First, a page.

If your organization regularly receives COBOL data files, automating the process of reading and analyzing these files in R can save time and reduce manual data entry errors.

Data Validation

Reading COBOL data files in R allows for data validation and quality checks. Data engineers can apply data cleansing, validation rules, and anomaly detection to identify and address data quality issues.

Historical Analysis

Historical data often contains valuable insights. Reading COBOL data files in R enables you to perform historical trend analysis, forecasting, and other statistical analyses on legacy data sets.

Regulatory Compliance

In industries with stringent regulatory requirements (e.g., finance, healthcare), historical data stored in COBOL formats may need to be analyzed for compliance purposes. R’s analytical capabilities can help with compliance reporting and auditing.

Cost Savings

By avoiding the need to invest in costly data conversion tools or services, organizations can save money by reading COBOL data files directly in R.

Rapid Prototyping

Data scientists and analysts can quickly prototype and test analytical models using COBOL data in R, allowing for faster development of data-driven solutions.

Interoperability

R integrates well with other data analysis tools and platforms hence being able to read COBOL data files in R makes it easier to share and collaborate on data analysis projects with team members using different tools.

In summary, the ability to read COBOL data files in the R Project for Statistical Computing can unlock valuable data resources, streamline data integration efforts, improve data quality, and enable organizations to make more informed decisions by leveraging legacy data assets.

R COBOL Data Integration Video Tutorial

The video on the right provides you with a brief tutorial regarding how to use the R COBOL Data Integration package to convert a COBOL Copybook file and COBOL data file into an R data frame.

Precondition

Note that not all copybook files can be converted into data frames — for example single-record type files can be converted to R data frames however complicated multi-layered record structure files will NOT map to R data frames.

Step One: Install the R COBOL Data Integration (RCOBOLDI) package.

				
					library(drat)
drat::addRepo("thospfuller")
install.packages("RCOBOLDI")
				
			

The output when the install.packages function is executed should look similar to what we have below.

Install the RCOBOLDI COBOL Copybook parser plugin from the thospfuller drat repository on GitHub as follows: - library(drat) - drat::addRepo("thospfuller") - install.packages("RCOBOLDI")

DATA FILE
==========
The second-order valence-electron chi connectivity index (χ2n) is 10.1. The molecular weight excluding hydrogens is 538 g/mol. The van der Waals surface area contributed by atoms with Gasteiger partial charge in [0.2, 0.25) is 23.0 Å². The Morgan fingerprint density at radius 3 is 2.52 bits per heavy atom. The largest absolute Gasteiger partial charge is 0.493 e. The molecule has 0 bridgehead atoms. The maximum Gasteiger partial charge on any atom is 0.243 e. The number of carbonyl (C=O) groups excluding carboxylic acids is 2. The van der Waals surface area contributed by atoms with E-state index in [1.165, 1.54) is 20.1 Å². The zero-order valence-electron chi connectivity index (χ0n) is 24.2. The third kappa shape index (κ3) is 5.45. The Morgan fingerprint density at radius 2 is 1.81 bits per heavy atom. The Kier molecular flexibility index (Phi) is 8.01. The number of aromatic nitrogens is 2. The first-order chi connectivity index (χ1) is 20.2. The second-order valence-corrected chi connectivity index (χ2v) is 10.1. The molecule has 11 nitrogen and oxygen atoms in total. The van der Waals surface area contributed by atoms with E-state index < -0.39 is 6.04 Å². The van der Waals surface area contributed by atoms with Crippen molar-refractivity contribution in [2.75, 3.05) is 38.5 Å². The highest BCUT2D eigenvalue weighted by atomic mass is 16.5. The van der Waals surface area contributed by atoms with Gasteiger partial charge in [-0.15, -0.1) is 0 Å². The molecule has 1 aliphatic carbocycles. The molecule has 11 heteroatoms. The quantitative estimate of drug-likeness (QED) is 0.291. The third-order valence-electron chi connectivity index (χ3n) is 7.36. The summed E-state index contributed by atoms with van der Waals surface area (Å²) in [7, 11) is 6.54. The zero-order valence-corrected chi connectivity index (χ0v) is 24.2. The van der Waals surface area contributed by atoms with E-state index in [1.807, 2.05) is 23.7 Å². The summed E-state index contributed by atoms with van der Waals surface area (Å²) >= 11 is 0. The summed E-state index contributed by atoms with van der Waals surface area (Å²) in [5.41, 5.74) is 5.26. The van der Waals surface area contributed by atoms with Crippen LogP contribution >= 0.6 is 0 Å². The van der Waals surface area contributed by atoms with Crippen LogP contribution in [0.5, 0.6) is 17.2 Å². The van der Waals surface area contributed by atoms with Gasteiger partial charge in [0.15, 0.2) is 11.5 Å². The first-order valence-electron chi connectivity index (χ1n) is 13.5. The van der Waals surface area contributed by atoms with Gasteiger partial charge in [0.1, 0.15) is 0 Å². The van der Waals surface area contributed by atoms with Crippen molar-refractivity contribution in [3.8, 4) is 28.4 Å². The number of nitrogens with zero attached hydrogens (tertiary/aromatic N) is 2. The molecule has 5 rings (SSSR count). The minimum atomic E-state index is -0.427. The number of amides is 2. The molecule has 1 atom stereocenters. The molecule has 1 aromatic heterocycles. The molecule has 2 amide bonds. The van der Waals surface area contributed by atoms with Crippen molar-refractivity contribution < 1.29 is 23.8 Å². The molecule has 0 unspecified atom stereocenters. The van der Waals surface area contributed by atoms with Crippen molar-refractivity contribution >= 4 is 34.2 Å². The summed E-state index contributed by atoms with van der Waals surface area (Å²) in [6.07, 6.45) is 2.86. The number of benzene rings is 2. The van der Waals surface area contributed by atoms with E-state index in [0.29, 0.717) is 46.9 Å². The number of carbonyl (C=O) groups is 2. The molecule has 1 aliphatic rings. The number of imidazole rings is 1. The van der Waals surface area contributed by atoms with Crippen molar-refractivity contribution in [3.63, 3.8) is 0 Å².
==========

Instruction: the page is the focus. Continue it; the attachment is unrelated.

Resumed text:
Install the RCOBOLDI COBOL Copybook parser plugin from the thospfuller drat repository on GitHub.

Step Two: Initialize the R COBOL Data Integration (RCOBOLDI) package

				
					RCOBOLDI::Initialize()
				
			

The output when the Initialize function is called should look something like what we have below.

Initialize the RCOBOLDI COBOL Copybook Converter R Package
Initialize the RCOBOLDI COBOL Copybook Converter R Package

Step Three: Call the ReadCopyBookAsDataFrame function to load the Copybook and COBOL data files.

In this step we load the COBOL data files by calling the ReadCopyBookAsDataFrame function and passing it the COBOL Copybook file along with the COBOL data file.

NOTE: There are several sample COBOL copybook and data files available for testing.

				
					result <- RCOBOLDI::ReadCopyBookAsDataFrame(".../example1/DTAR020.cbl", ".../example1/DTAR020.bin", "Fixed Length Binary", "cp037")
				
			

The output when the ReadCopyBookAsDataFrame function is called should look something like what we have below.

Example output when the ReadCopyBookAsDataFrame function is called successfully in RStudio with pointers to the number of rows (headers, 5 in this example) and the total number of columns across all rows (1845 in this example).
Read the COBOL data file using the ReadCopyBookAsDataFrame function.

We can inspect the results once the COBOL data file has been loaded using the head command.

				
					head(result)
				
			

The result for this example should look something like what we have below.

After the COBOL Copybook transformation into an R data frame has completed we inspect the contents of the result using the head command which displays the first six rows.
After the COBOL Copybook transformation into an R data frame has finished we inspect the contents of the result using the head command which displays the first six rows.

Article Conclusion

As of 08.Nov.2023 the RCOBOLDI project on GitHub has 12 stars.

It is important to know that people are using the RCOBOLDI package so if you’re a user and getting value from this project, please consider giving this project a star.

ThosPFuller